Using Female PhDs as Models, Betabrand’s E-Commerce Edges Closer to Becoming the Flickr of Fashion

Brains, beauty, and a bit of balderdash are taking Betabrand to new heights of social selling.

We’ve seen Dove’s “real women” and Aerie’s unphotoshopped teen models. But as the quest to promote realistic female beauty that sells product continues apace, one online clothier is taking the road less traveled towards truth in fashion.


Betabrand, San Francisco-based e-commerce company, is showcasing a group of smart women in it’s newest assortment of spring clothing. But you won’t see just any smarties are appearing in Betabrand’s pants. “We sought out women with doctorates,” cofounder Chris Lindland tells CoCreate. You’ll see them reading or riding on the back of a motorbike, sporting stretch selvedge denim or shirtwaist dresses that range in price from $80 to $178. “Is it an industry first to focus on only the brainiest women? My guess: Yes.” 

Lindland’s never been shy about pushing the boundaries of branding. He based the entire business on a sardonic twist on corduroy trousers, then broke out with such products as gold lame hoodies and a “Vagisoft” blanket. The latter became a viral hit thanks to an endorsement from director Paul Feig (of Bridesmaids and The Heat fame).

From there, e-newsletters heavy on double-entendre and humorous hijinks (Lindland’s background is comedy, not apparel) boosted engagement, while hackathons spawned a string of promotional concepts, including one for faux products flogged by tech titans, purely for fun–not profit.

Betabrand is big on crowdsourcing, in part because of the success of its Model Citizen campaign that created memes of customers from their user submitted photos.

The strategy goes beyond the fun of attracting everyday folk angling for 15 minutes of e-commerce fame. “Thanks to iPhones and Instagram, people are capturing each and every bit of their lives and sometimes they’re wearing our products,” Lindland observes. Asking neighbors and friends to model at the start, Lindland found out that one happened to be a PhD candidate in neuropsychology at Stanford.

“Thanks to our Model Citizen app, it’s always an open casting call on our site,” Lindland says. Though Miuccia Prada may be the fashion world’s most celebrated intellect, Lindland says he’s never seen a women’s line launched by nuclear engineers and neuropsychologists.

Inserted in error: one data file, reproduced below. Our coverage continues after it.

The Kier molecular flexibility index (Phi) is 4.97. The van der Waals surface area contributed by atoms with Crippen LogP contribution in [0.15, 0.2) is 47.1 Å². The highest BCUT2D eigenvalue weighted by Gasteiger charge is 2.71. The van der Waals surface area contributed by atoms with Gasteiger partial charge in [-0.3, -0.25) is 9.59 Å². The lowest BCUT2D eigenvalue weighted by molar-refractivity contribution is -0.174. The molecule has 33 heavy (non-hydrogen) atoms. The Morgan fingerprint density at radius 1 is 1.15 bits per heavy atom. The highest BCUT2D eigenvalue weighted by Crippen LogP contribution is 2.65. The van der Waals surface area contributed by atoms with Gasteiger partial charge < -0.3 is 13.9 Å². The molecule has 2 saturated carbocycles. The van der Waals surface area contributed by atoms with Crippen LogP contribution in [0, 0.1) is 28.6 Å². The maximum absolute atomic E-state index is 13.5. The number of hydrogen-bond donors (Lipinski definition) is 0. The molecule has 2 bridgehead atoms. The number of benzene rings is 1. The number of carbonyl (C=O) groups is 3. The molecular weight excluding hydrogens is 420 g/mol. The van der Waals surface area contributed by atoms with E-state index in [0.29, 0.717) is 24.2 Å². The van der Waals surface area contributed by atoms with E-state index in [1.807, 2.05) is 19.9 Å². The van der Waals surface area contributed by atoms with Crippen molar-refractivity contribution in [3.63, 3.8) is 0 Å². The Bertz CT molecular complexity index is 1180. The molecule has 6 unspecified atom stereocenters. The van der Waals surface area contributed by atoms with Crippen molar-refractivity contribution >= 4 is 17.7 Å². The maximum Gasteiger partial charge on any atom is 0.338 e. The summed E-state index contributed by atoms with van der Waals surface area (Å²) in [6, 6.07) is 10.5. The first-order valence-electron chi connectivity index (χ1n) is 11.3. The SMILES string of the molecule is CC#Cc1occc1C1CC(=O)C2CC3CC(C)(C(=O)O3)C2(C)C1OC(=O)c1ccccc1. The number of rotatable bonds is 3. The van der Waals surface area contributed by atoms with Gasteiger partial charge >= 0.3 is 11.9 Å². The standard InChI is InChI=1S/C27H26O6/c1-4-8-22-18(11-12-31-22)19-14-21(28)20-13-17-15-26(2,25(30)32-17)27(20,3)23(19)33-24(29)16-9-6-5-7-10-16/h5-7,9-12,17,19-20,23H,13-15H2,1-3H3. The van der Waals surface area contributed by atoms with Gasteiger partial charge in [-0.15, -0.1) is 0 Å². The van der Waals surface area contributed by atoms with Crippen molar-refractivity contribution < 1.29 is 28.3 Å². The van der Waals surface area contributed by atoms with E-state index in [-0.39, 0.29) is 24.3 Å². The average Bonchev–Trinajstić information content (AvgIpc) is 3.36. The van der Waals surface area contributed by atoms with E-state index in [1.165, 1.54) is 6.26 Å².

Request to fans on Facebook and Betabrand’s newsletter garnered 60 replies. The shoots were arranged shortly afterwards, without the kind of fanfare regularly seen when a battery of fashion photographers and editors train the lenses on professional mannequins in exotic locales. Lindland’s business model won’t allow it. “Our motto is “New Ideas, Non-Stop.”  And this applies to our effort to unveil new product concepts and photo projects each day,” he says, “So it’s a privilege to work with models with far more ideas in their heads than I do.”

The power of social selling isn’t lost on Lindland who says Betabrand has grown 4x since topping out around $2 million in 2011. Though the preponderance of its apparel is for dudes, Lindland says the most popular women’s item right now is Betabrand’s Dress Pant Yoga Pants. “They’ve contributed about 40% our sales so far this year,” he says, and retail for just under $80. Take that lululemon.

In typical Betabrand fashion, Lindland says, “we’re racing similar products to market right now and we’ll be having a public design hackathon around this idea later this month.” You can be sure it will include crowdsourced images, too.

“If we can encourage our customers to tag us or send [photos] to us, we’ll become the Flickr of Fashion,” notes Lindland, “We have 17,000 images so far, so we’re off to a good start.”


About the author

Lydia Dishman is a reporter writing about the intersection of tech, leadership, and innovation. She is a regular contributor to Fast Company and has written for CBS Moneywatch, Fortune, The Guardian, Popular Science, and the New York Times, among others.